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Intoxicating Roses

This Summer Favorite is the Most Fragrant Choice for Your Garden

Roses delight us with their colors and scents. They’re versatile, too, ranging in size from miniatures just inches high to climbers that can be trained to scale a fence or wall, or cover an arbor. Roses come in many colors, from pastels to bright, as well as white and ivory. They are at their peak in early summer, but many will continue to bloom through much of the summer and into fall.

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We also love roses for their fragrance, which is positively intoxicating in some varieties. Rose scents can be rich and sweet, musky or citrusy, and can vary in intensity at different times of day. The medium pink blossoms of the Gertrude Jekyll rose are among the most richly scented of all roses. Some other varieties prized for their fragrance include Mister Lincoln (dark red), Chrysler Imperial (dark red), Double Delight (red blend), Fragrant Cloud (orange red), Hansa (medium red), Tiffany (pink blend), Reine des Violettes (mauve), Rose de Recht (deep pink), Honorine de Brabant (pink blend) and ‘Rosa alba Semi-plena’ (white). Roses bred by David Austin are known for their fragrance. Many roses are at their peak fragrance in the morning, so if you cut some to enjoy indoors in a vase, the best time to gather them is in the morning.

You can grow roses in a garden of their own or along with other flowers in a mixed perennial garden. An outstanding place to see (and smell) roses on the East End is the Village of Southampton, where the Southampton Rose Society has created and maintains 5 gardens in the village.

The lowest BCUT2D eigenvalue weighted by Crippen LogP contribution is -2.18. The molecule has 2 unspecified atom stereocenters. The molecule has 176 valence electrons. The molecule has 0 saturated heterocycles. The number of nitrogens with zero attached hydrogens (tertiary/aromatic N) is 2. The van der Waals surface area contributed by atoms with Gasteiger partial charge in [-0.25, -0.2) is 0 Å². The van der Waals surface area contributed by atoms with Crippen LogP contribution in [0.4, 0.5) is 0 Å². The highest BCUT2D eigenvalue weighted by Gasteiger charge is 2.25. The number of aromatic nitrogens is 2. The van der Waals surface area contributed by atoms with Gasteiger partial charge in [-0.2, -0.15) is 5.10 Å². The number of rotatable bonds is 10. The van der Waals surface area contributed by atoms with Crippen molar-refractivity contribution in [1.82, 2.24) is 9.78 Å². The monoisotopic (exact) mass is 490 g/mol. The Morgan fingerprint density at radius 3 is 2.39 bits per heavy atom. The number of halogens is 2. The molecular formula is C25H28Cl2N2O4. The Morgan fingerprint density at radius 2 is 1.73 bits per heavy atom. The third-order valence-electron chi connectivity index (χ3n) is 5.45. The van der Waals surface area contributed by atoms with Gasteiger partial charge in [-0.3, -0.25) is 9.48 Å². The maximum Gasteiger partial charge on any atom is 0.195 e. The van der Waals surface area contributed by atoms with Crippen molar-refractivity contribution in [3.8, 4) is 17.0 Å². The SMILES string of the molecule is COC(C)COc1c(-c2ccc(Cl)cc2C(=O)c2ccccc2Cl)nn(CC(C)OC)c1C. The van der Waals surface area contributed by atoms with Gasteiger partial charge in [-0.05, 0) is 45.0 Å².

Photo: Heidi Kaden/Unsplash

A special group of roses, known as English roses, developed by David Austin, a breeder in England, have become popular here and can be found in many East End gardens (and are available at local nurseries and garden centers). These roses have a bushy growing habit which makes them do well in both traditional rose gardens or combined with other flowers in a mixed garden. The plants may be bushy, upright or arching in form, and vary in height. They look great planted in groups of 3 of the same variety, which allows them to grow together into a dense shrub with more visual impact. You can find David Austin roses in many local garden centers and nurseries.

Another low-maintenance line of roses is called Knock-Out. These plants are self-cleaning, meaning that you don’t have to deadhead (remove old flowers when they fade) or prune to get the plants to rebloom.

Give your roses a sunny spot. Water regularly if it doesn’t rain; roses do best when they receive an inch of water each week. Fertilize your roses 3 times per year – once when you plant them (or after pruning them in spring thereafter), again after their first flush of flowers, and a third time about 2 months before the average date of the first frost.